Bill Gates has a lot to answer for. Every office computer has a spreadsheet application on it. Any task involving numbers is done on a spreadsheet.
Selling contact center technology, I am frequently told, “No problem, they’re only using spreadsheets.”
A professional colleague told me that when people replace existing technology, either they are looking for a solution that does more for the same price that they are already paying, or for something that does the same as their current solution, but for a lower price.
Since everybody’s computer already has a spreadsheet application on it, they see it as a zero-cost application.
How do you compete against a zero-cost application?
Know Your Enemy
Sun Tzu wrote: “If you know the enemy and you know yourself, you need not fear the result of 100 battles.”
Now we’ve identified spreadsheets as our “enemy,” what are their strengths and what are their weaknesses?
The Strengths Of Spreadsheets
Their greatest strength is that they are essentially free. Even if a company does buy your solution, they are not going to give up their spreadsheet licenses. They use spreadsheets for so many other parts of the business, so there is no saving by adopting your product.
Spreadsheets are the legacy solution. People have designed and amended their files over the years to meet their needs exactly. People feel as comfortable using spreadsheets as they would wearing their favorite pair of slippers.
The final strength of spreadsheets is their flexibility. The average Excel user regularly uses about 5% of its full functionality. Spreadsheets’ formulae address all aspects of mathematics and contain many tools for analyzing and processing data. Most software cannot emulate all the different functions that spreadsheets have to offer.
The Holes In The Spreadsheets’ Armor
Spreadsheets were originally designed to make calculations and save them in files. These calculations could be shared by sharing the file.
More than one person can work on a spreadsheet at the same time, but it has its challenges. The key challenge is that the number of users working on a spreadsheet at any one time is limited for practical purposes, to two or three. If you create a database table in Excel, it’s not possible to have 100 users making real-time changes to it simultaneously.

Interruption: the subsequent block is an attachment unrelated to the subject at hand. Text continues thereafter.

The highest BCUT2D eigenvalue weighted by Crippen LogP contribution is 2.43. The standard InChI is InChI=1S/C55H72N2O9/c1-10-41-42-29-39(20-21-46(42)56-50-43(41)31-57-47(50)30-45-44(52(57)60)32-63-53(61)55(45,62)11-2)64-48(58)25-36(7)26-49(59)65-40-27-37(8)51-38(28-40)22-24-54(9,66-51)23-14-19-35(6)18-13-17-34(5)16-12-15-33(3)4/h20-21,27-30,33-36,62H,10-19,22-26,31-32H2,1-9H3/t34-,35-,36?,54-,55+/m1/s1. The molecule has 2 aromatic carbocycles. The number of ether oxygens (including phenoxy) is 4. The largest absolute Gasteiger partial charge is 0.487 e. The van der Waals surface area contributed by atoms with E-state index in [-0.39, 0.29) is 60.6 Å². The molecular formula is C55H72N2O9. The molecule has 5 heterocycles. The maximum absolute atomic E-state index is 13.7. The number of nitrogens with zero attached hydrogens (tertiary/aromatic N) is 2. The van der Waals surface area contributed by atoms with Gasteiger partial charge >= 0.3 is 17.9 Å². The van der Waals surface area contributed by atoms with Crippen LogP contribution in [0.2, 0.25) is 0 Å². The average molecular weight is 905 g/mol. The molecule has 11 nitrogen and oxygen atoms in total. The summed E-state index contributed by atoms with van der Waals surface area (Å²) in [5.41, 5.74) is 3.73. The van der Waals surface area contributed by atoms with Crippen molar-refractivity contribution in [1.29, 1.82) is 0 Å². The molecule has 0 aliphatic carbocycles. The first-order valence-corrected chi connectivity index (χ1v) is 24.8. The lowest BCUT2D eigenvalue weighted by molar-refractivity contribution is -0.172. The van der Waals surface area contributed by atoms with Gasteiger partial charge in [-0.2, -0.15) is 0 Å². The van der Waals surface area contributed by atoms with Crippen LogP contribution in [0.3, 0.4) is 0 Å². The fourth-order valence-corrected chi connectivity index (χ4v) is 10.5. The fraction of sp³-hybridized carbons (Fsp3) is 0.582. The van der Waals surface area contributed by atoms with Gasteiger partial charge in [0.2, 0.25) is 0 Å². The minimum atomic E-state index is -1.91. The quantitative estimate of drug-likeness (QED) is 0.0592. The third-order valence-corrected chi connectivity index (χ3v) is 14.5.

Security is another headache. Spreadsheets can be password protected, but that password protection cannot be integrated into an identity and access management (IAM) tool. The password is unique to the spreadsheet and not to the user If 100 users use the same spreadsheet, then 100 users know the same password. Alternatively, each user can use their own spreadsheet and then regularly merge the files. This requires a lot of manual work, which is prone to error.
Automation is possible within spreadsheets, but it’s complicated. Not many people know how to write macros in VBA. If your product has a functionality that would need a macro to replicate it, then it’s unlikely that your customer’s organization will have someone who can write that macro. On the other hand, if your customer’s spreadsheets use macros to perform certain functions, it’s pretty unlikely that your product will perform the same function as the macro. I have often worked with customers using spreadsheets with macros. When I ask how they work, they will tell me that the person who wrote the spreadsheet has moved on. No one in their company knows how it works, but they have to keep using it.
Replacing Spreadsheets — Including The Value In (Return On Investments) ROI Calculations
As discussed, people look for solutions that do more for the same price that they are already paying, or for solutions that do the same as their current solutions, but for a lower price.
The trick is to understand what are the units of work being done on the spreadsheet and to attribute a financial value to them based on the manual labor. This is usually based on the time it takes to do the work. If you can show that your product can do the same units of work in a shorter period of time, or with the reduced attention of a human worker, then you can estimate a cost saving.
This manual work can include the costs of someone checking the work, and also the costs of rework to rectify mistakes.
The second way to calculate the ROI is to look at the consequences of non-compliance. Keeping customer data on a spreadsheet is not very secure for the reasons mentioned above. It is likely to violate data protection laws. You can also factor the likely penalties, fines, and legal costs into the ROI.
If you’re selling to small and medium-sized customers, spreadsheets can be a fearsome incumbent to beat. You need to reveal the effect of the spreadsheet’s weaknesses on the business while being ready to handle objections based on the spreadsheet’s strengths.
Are you competing against spreadsheets? Why are your customers considering replacing them? How are spreadsheets holding them back? What do they hope that your product can do that spreadsheets can’t? How does the value your product creates compare to the value spreadsheets generate?
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